Jiménez was a popular trade candidate at last year’s trade deadline in the midst of his most successful year as a major leaguer to date, but the former Tigers’ leadership never executed on a deal. Instead, this marks the first major trade made by new President of Baseball Operations, Scott Harris, after taking the reins in Detroit.
Jiménez debuted for Detroit in 2017 after a roaringly successful minor league career as an older international free agent from Puerto Rico, but his time with the Tigers was largely marked by a frustrating gap between his obvious arm talent and lack of good results. He finally seemed to put the pieces together last year. With some tweaks to finally maximize the riding action and vertical attack angle on his fastball, Jiménez finally became the pitcher the Tigers had hoped for all along. Striking out opposing hitters in droves, his walk rate shrank to 5.6 percent and he ended the year with a 3.49 ERA and 2.00 FIP across 56.2 innings. He had the 15th best strikeout percentage in the game among relievers.
In the end, Jiménez never really lived up to the potential as a lockdown closer that some saw in him during his swift rise to the bigs. However, had he grown into one of the game’s better bullpen arms during the time, it’s almost certain that he would have been traded at some point during the Al Avila-led rebuild. He got close enough in 2022 to land a pretty good prospect for his long-time organization.
As for the Braves, they really like Jiménez, and have been in pursuit for some time now.
Anthopoulos said they pursued Jiménez leading up through the trade deadline, but couldn't get a deal done then. They love his stuff -- sits 96 w/ FB, tops out 98, good slider -- and his mental makeup and clubhouse reputation, important given the great chemistry of their bullpen.— David O'Brien (@DOBrienATL) December 8, 2022
The players returning to the Tigers in this deal are both helium prospects who spent the majority of the 2022 season in the high majors.
A 2021 sixth-rounder, Justyn-Henry Malloy popped at High-A this year and continued raking after a midseason promotion to Double-A. He split time between third base and left field duties during the season, with some reps as a designated hitter mixed in as well. Though he was blocked at the hot corner in Atlanta, one would imagine the Tigers will give him a chance to succeed there before making his transition to an outfield corner permanent.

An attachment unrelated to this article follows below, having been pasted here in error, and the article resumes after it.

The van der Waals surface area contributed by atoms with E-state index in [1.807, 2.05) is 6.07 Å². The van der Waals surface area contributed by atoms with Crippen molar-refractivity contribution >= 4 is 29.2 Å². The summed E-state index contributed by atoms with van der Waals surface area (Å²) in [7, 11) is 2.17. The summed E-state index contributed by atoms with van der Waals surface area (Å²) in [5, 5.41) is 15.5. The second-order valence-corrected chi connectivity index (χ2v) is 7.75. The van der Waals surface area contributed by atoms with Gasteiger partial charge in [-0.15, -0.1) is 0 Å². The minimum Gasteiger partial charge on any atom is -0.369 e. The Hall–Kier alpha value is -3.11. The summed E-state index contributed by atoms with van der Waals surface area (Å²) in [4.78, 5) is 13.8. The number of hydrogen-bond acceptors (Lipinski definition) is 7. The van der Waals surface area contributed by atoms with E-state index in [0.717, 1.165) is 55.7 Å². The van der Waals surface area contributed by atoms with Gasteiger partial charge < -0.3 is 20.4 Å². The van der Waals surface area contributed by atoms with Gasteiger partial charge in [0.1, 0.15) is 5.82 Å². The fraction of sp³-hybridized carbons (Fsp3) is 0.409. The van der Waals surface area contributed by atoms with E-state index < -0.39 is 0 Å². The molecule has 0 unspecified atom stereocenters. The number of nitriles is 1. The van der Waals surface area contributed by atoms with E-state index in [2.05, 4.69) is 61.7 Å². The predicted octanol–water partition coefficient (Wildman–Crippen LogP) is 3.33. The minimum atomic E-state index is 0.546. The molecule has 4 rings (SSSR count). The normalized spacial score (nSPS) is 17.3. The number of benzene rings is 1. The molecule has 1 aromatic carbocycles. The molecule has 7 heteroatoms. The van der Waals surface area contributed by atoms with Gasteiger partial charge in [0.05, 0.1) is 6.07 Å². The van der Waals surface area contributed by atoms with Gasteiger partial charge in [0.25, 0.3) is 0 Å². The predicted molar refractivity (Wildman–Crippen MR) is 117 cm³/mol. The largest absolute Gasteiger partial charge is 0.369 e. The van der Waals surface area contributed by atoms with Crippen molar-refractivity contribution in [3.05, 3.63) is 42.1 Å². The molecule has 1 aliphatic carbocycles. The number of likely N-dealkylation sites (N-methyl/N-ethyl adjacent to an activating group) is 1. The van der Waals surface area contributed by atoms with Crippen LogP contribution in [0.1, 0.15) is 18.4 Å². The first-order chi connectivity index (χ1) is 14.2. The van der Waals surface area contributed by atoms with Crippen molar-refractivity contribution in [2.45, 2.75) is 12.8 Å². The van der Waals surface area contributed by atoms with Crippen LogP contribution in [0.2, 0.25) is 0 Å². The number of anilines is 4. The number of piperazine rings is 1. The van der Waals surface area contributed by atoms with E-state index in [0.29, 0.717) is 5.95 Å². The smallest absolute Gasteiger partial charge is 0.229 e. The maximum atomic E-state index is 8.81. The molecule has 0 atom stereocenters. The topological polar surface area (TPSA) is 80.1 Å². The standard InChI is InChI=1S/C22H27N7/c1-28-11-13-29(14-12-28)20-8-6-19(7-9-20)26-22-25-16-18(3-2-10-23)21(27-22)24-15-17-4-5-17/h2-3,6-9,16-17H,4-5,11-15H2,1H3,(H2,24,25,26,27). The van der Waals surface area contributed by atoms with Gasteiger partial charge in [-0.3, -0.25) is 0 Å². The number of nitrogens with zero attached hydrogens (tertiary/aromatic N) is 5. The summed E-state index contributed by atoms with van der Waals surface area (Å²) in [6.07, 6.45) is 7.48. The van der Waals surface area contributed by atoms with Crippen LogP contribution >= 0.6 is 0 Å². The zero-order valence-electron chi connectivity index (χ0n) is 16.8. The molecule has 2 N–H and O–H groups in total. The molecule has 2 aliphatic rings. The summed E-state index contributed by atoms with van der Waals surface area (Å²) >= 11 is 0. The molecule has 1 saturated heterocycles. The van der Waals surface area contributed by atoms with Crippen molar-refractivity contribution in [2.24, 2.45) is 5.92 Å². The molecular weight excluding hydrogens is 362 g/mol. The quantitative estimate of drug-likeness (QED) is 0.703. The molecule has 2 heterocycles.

Malloy batted for a final line of .268/.403./421 in Double-A and finished the season with eight games in Triple-A. He proved himself to be a patient and powerful hitter, rendering any preseason scouting report obsolete and placing himself in the conversation among the best of Atlanta’s prospects by season’s end.
“While Malloy might have above-average raw power, his strike-zone discipline and contact ability drive his value as a prospect. Malloy has one of the keenest batting eyes in Atlanta’s system and chased just 18% of the time while also showing quick hands and good bat-to-ball skills,” wrote Baseball America in their postseason update. “He has a chance to be an above-average hitter who walks at a high rate, though scouts are mixed on his true power potential. His exit velocity numbers are modest, but he has flashed impressive pop to the pull side.”
Harris echoed those sentiments in his comments after the deal was announced, with Malloy sounding almost like a statement of intent as to the type of hitting profile he’s looking to install in the Tigers’ lineup.
Scott Harris said #Tigers 3B/OF Justyn-Henry Malloy "is the type of hitter that can help us reshape our offensive identity. He embodies a lot of the things that we really value in hitters. He controls the strike zone. He has plus bat-to-ball skills. He does damage to all fields."— Evan Petzold (@EvanPetzold) December 8, 2022
One thing apparent so far is that Justyn-Henry Malloy does not miss mistake pitches pic.twitter.com/tOUQMCH7Ht— Trevor Hooth (@HoothTrevor) December 8, 2022
After the trade went public, Scott Harris reportedly said Malloy has the potential to contribute in reshaping the Tigers offensive identity. Coupled with his existing success in the Double-A and Harris’ previous remarks about “earmarking” at-bats for young players, expect to see Malloy in Detroit at some point next season. There’s a non-zero chance he will be given a shot at a roster spot out of spring training, though a midseason promotion seems more likely.
Jake Higginbotham, the other player coming to Detroit in this deal, is a 26-year-old relief arm with a fastball that can reach the mid-90’s. The Braves acquired him in the 11th round of the 2018 draft from Clemson, but his progress was stalled and he put in a full season’s work last year on the mound for the first time since 2019.
His 4.73 ERA is a bit tough to look at, but that number is skewed nearly a run and a half high by a small handful of truly horrific early season outings. By removing just the month of April from his numbers, his ERA drops to 3.45, a much easier number to stomach. Of course it’s his peripherals and the potential that the Tigers’ are buying on here, in the hopes that the Tigers can help him take the next step..
He’s a decidedly less exciting prospect than Malloy — Harris’ comment that “you can never have too much pitching” is certainly a less shining endorsement — but the Tigers have done nearly miraculous things with pitchers whose skillset they like in recent years. With a low- to mid-90s fastball and a slider that’s tough on same-handed hitters, Higginbotham could contribute as a lefty specialist or low leverage relief guy out of the bullpen next season.